Fibromyalgia – a long-term condition that causes extreme fatigue and pain all over the body – is a disease of the immune system rather than the currently held view that it originates in the brain, scientists have said.
New research by UK scientists suggests that many of the symptoms in fibromyalgia syndrome (FMS) are caused by antibodies that increase the activity of pain-sensing nerves throughout the body.
The findings, published in the Journal of Clinical Investigation, were based on mice so experts say further research is needed.
But Dr Andreas Goebel, from the University of Liverpool, who is the study’s principle clinical investigator, said their work offers “amazing hope that the invisible, devastating symptoms of fibromyalgia will become treatable”.
Around two million people in the UK suffer with fibromyalgia.
Although it affects people of all ages, those aged between 30 to 50, and women, are much more likely to develop the condition.
As its causes are unknown, fibromyalgia is a particularly difficult condition to diagnose.
Symptoms include pain all over the body, fatigue, disturbed sleep and regular flare-ups where symptoms can get worse.
As part of the study, the researchers injected mice with antibodies from people living with fibromyalgia.
The rodents were found to rapidly develop an increased sensitivity to pressure and cold, as well as displayed reduced movement and grip strength.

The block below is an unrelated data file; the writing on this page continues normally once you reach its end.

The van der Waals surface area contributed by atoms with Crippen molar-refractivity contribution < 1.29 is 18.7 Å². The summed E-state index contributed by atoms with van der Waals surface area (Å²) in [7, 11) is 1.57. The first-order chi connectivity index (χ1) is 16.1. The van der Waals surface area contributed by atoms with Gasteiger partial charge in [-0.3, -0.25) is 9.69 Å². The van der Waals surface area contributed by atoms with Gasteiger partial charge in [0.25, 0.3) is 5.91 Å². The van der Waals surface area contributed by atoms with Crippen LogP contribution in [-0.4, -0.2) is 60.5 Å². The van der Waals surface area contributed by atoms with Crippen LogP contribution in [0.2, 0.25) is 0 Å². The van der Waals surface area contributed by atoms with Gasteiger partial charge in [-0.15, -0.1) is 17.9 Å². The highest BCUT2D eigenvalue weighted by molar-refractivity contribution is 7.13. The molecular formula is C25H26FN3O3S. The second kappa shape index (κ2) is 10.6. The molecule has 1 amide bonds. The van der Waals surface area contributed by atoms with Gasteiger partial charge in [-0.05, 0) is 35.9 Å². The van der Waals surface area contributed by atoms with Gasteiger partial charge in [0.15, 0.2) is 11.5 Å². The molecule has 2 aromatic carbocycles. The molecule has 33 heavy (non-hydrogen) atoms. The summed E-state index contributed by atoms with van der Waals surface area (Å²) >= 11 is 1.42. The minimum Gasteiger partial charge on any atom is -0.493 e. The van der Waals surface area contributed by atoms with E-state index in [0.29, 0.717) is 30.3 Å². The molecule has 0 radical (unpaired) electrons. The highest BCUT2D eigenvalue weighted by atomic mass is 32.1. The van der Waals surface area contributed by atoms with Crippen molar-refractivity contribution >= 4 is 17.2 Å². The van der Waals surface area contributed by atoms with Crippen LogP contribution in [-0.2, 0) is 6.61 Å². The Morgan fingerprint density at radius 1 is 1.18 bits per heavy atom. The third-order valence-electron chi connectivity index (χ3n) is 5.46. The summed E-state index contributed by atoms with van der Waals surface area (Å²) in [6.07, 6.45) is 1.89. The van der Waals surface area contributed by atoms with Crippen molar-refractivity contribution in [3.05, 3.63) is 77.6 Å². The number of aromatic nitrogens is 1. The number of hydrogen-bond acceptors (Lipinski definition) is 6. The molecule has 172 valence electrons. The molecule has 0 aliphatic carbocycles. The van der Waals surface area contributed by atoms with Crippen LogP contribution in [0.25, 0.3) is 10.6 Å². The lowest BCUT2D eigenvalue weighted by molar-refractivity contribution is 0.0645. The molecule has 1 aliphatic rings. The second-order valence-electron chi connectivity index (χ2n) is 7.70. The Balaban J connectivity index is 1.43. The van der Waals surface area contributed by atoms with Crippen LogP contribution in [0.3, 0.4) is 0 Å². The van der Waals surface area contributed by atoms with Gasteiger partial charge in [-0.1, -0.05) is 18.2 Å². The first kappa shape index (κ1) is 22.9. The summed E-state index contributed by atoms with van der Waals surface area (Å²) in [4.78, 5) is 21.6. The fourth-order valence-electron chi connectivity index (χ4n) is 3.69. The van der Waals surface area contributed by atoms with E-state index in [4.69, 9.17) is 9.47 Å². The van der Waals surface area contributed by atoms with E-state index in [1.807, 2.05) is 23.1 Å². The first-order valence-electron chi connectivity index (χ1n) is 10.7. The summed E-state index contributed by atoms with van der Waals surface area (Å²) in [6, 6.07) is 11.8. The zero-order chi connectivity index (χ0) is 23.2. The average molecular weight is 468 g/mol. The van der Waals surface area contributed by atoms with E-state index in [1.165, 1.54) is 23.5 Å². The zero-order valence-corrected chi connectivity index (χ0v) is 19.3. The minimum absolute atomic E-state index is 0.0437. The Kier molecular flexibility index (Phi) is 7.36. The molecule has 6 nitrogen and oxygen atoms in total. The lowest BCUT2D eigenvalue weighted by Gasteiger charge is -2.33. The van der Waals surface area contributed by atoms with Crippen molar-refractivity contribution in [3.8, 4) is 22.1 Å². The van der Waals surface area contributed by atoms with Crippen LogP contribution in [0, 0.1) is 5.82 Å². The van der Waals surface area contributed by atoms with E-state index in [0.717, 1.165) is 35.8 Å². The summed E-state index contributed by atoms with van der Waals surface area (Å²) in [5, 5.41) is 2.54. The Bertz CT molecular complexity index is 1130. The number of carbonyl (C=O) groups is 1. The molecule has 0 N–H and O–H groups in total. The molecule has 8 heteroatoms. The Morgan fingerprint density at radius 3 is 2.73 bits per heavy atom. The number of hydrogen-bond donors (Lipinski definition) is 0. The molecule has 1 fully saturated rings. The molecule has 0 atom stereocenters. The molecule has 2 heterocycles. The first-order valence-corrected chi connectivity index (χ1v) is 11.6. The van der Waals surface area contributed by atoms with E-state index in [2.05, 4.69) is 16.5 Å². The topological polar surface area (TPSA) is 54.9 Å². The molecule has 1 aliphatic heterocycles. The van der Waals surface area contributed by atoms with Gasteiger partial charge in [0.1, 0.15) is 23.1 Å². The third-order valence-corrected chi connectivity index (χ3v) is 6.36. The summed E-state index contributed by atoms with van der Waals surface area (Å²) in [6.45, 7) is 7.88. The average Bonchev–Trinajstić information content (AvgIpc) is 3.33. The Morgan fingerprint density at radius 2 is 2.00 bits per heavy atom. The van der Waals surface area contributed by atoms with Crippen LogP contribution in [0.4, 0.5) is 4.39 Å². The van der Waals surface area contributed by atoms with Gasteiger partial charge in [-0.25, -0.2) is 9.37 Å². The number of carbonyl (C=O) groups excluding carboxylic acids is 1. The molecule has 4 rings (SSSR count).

In contrast, mice that were injected with antibodies from healthy people were not affected.
The researchers said this demonstrates that “patient antibodies cause, or at least are a major contributor to the disease”.
In addition, mice injected with fibromyalgia antibodies recovered after a few weeks – when they had been cleared from the system.
The scientists said their findings open the door to potential new therapies based on autoantibodies – proteins that work against the body instead of protecting it.
Dr David Andersson, the study’s primary investigator from the Institute of Psychiatry, Psychology & Neuroscience (IoPPN) at King’s College London, said: “The implications of this study are profound.
“Establishing that fibromyalgia is an autoimmune disorder will transform how we view the condition and should pave the way for more effective treatments for the millions of people affected.
“Our work has uncovered a whole new area of therapeutic options and should give real hope to fibromyalgia patients.
“Previous exploration of therapies has been hampered by our limited understanding of the illness. This should now change.
“Treatment for FMS is focussed on gentle aerobic exercises, as well as drug and psychological therapies designed to manage pain, although these have proven ineffective in most patients and have left behind an enormous unmet clinical need.”